41. And then Picard wakes up in his study on Earth. Data is there too! A strange, uncanny-valley-looking Data that reminds me of the "young" Jeff Bridges in Tron: Legacy. Is this the afterlife? No, Data explains that it's a "quantum simulation". Drs. Jurati and Soong scanned Picard's brain and downloaded his consciousness here just before he died. As for Data, Dr. Maddox re-created his consciousness from the memories he downloaded into his less-advanced "brother" B-4 in the worst Star Trek movie ever made and he's been "alive" ever since, hanging out inside a futuristic Mr. Coffee on a table in a lab. This raises all kinds of fascinating story possibilities. Maybe Data could download into a new body and meet his "descendants" on Coppelius. Maybe his consciousness could be "rebooted" in the process, allowing the role of Data to be recast as a younger actor. We could see Data live again in one of the more humanlike bodies that Soji and Dahj had, experiencing the human condition instead of merely observing it. But instead, we go back to that old Star Trek trope that there's nothing more human than dying, and Data wants to die. He asks Picard to turn off his simulation when he gets back. He never asks about his best friend Geordi, or any of his other friends from the Enterprise. As far as this show's writers are concerned, Jean-Luc Picard was Data's best and only friend.
  42. And then Picard wakes up again on Coppelius. Soong and Jurati modified the golem to look like him and then downloaded his consciousness into it. It's implied that Soong might have a terminal illness and had intended the golem for himself, which would mean he made quite a sacrifice for this guy he just met yesterday. But like most interesting plot threads in this show, it's not addressed at all. Now, if you or I were downloaded into an android body we'd want to be younger or better-looking. But not Picard! He still looks and feels like a 90-year-old man, and he likes it that way! No android superpowers or extended lifespan for him! Now reborn, Picard fulfills his promise to Data by turning off the Mr. Coffee that contains his consciousness. Inside the quantum simulation, we see Data grow old and die with Picard at his side.
  43. We learn that the events on Coppelius have caused the Federation Council to rescind the synth ban. One wonders how, in the space of like two days, the entire Federation learned the whole truth about the events on Coppelius and the Zhat Vash's conspiracy, then went through all the political debate and drafting and passing of legislation necessary to reverse a longstanding policy. Of course, the writers did not wonder about this. They wanted the synth ban to be gone, and so it is with a magical dialogue handwave. What are the implications of this? Does it mean a resumption of android slave labor? And what about Commodore Oh? Will she be brought to justice? Is Starfleet going to conduct some kind of investigation to find out how a Romulan agent managed to worm her way to the top of their organization and find how much damage she did? None of these questions are addressed or even mentioned.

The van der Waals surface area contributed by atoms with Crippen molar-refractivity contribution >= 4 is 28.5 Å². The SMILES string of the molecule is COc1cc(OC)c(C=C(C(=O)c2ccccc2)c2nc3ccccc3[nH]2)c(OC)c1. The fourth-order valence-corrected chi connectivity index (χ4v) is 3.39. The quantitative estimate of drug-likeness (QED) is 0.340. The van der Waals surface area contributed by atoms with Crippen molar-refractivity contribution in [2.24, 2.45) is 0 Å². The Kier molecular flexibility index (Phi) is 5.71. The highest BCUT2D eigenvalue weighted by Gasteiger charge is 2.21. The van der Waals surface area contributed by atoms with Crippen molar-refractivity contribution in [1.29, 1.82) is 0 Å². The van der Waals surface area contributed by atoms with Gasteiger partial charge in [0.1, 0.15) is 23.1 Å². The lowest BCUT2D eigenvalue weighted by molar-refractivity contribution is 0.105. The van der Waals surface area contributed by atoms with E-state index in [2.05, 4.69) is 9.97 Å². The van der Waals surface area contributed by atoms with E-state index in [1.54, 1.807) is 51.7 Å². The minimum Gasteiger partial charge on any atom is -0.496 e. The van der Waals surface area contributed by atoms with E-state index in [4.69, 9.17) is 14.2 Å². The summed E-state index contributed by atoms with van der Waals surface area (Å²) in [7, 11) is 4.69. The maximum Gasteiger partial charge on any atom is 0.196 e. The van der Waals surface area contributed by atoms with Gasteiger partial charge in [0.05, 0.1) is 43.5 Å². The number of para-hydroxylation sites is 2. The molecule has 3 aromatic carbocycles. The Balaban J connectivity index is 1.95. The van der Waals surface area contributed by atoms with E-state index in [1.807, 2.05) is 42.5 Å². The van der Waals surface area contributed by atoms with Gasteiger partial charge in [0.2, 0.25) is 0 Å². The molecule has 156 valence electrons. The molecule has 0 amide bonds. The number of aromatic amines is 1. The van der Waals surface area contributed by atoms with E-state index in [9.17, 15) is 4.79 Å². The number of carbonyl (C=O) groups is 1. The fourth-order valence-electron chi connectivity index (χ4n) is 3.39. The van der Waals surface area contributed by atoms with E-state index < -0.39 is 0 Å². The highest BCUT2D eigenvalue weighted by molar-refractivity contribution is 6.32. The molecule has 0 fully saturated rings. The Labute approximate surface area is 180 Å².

44. Picard and his cobbled-together crew are reunited on the La Sirena. Picard looks around appreciatively, and gives the order to "Engage!"
  45. But wait, where are they going? This isn't a Starfleet vessel on an open-ended exploratory mission, it's a cargo ship for hire. The job Picard hired Captain Rios for is done, so everybody has to go their separate ways now, right? Like, are they just going to fly around and randomly do stuff until the ship runs out of fuel because Rios isn't doing jobs any more and couldn't afford a trip to the gas station?
I can't believe that professional writers are responsible for this horrible mess of a story. So many characters do so many nonsensical out-of-character things simply to move the plot along. If the answer to the question "Why did this character take this action?" is always "So the story can happen" then your story needs more work. 

The true behind-the-scenes story of how the first season of Picard was written and filmed may never be told. Heck, some of the behind-the-scenes stories from the Original Series didn't come to light until some of the people involved had died of old age. I strongly suspect that Michael Chabon came up with the final Picard-Data scene first, and then he and the other writers worked backward to construct a plot around it. You can see the needlessly-complex mystery-box plotting that Alex Kurtzman lifted from J.J. Abrams here, and I think it's very telling that Patrick Stewart had a measure of creative control, too. Stewart had significant story input on the TNG movies, too, and in almost every single instance it made the movie worse. Kristen Beyer is the only member of the writing staff I have any faith in; she established her Trek bonafides with a successful series of Voyager novels before CBS revived Star Trek for TV. The rest of them all claim to be Star Trek fans, but that's probably just publicity. Their work is proof that they don't understand the universe they're working in.

I'm rapidly approaching my mid-40s, and I've been a Star Trek fan all my life. But this may shock you: I don't care much about Star Trek canon. What I want is to see believable and compelling characters in interesting, well-told stories that stay true to the spirit of Star Trek. All in all, I think the best piece of advice ever given to Star Trek writers appeared in Gene Roddenberry's show bible for The Original Series:


... translate it into a real life situation. Or,
sometimes as useful, try it in your mind as a scene
in GUNSMOKE, NAKED CITY, or some similar show.
Would you believe the people and the scene if it
happened there?